Britcoin explained: the Digital Pound is a design masterpiece!
Understand how the digital pound protects privacy and delivers payment innovation!
“Britcoin,” the not so official moniker for the “digital pound” central bank digital currency (CBDC), is coming! While the Bank of England (BoE) and UK Treasury haven’t committed to launching Britcoin, they actually do have a timetable! Should the government decide it wants Britcoin it will be ready to go by the end of the decade or earlier.
This is not a dress rehearsal. The BoE and Treasury know that the world is changing and that digital currency will be a necessity for the innovations it will bring! So my advice is to look for a digital pound by 2028! Prediction made!
The digital pound documentation is absolutely the best CBDC paper that I have read to date! I give the BoE teams a lot of credit for going the extra mile in explaining CBDC and how they are going to build it.
The BOE’s documentation is in two parts, the first is a “Consultation Paper” that outlines the BoE’s rationale for Britcoin and its thinking on CBDC. The second “Technology Working Paper” explains some of the basic design requirements and some fascinating specifications.
My coverage of Britcoin will be divided into two parts to match the two publications. My goal is to pull out the key parts to help the reader get a better idea of what the UK’s CBDC will look like.
If you understand what the digital pound looks like, you’ll also have an excellent background for understanding the digital euro and the digital RMB. The reality is that all of these CBDCs share more architecture in common than you would think! That’s not supposed to scare you, but shows how CBDCs share a common design language centered around the belief that you should keep your relationship with your bank. Central banks will not have your “account” or be your banker. Still, “the devil is in the details,” and these three CBDCs make many different design choices!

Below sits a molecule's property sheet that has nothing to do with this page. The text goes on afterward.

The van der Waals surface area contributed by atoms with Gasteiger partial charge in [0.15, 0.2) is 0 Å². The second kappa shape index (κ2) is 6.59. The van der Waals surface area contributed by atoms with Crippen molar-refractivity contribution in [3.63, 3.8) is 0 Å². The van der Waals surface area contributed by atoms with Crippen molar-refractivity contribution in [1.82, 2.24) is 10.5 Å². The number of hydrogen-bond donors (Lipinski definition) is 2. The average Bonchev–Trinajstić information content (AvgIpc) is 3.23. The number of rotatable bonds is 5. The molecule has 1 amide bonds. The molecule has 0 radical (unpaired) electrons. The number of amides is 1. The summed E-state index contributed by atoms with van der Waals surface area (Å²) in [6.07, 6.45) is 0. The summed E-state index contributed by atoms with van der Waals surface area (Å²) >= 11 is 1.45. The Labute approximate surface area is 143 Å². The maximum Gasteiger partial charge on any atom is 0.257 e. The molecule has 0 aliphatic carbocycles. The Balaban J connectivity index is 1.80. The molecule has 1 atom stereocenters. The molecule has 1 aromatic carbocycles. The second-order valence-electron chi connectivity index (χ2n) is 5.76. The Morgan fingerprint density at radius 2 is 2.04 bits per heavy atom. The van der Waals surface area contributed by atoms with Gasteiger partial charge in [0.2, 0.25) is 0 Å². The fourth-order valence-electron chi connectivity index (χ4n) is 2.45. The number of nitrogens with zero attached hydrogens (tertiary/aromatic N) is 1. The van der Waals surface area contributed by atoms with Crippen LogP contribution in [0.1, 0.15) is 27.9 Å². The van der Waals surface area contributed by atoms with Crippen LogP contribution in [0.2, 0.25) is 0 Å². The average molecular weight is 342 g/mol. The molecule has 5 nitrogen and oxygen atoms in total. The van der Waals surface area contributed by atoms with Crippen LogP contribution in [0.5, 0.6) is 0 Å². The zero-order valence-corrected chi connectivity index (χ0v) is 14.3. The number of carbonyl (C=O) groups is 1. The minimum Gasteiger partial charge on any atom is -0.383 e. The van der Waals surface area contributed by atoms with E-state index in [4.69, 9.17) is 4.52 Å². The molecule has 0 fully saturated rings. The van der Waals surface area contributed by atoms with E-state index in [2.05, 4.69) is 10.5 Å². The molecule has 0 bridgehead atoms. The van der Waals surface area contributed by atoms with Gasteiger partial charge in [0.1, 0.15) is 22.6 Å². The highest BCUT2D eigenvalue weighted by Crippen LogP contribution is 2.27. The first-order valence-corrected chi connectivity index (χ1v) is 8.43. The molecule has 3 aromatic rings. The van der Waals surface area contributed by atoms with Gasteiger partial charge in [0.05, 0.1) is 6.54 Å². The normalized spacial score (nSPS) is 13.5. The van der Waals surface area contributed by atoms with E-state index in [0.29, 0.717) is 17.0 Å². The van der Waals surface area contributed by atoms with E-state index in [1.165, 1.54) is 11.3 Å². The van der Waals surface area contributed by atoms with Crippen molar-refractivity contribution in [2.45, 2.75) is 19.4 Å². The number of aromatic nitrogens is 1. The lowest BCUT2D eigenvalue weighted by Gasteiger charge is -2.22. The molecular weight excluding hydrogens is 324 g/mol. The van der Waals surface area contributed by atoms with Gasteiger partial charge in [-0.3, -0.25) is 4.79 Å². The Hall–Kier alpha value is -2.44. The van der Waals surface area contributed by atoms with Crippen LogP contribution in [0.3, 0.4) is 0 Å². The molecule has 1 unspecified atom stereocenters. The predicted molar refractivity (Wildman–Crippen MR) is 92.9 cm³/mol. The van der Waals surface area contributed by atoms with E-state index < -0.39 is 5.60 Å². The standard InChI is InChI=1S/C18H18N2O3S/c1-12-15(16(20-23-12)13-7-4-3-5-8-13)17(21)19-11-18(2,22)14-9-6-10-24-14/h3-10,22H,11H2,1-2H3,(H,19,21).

My prediction is that we will have a digital pound by 2028!
Part 1: Why create the digital pound and its design philosophy
We’re going to have the Britcoin CBDC by 2028, and to counterbalance going “cashless” the UK is going to enshrine the right of access to CASH for all in the UK!
Key features of the digital pound from the BoE, Treasury report.
The Bank of England (BoE) and Treasury are hard at work on “Britcoin,” while a new law that guarantees the right of access to Cash is going through Parliament!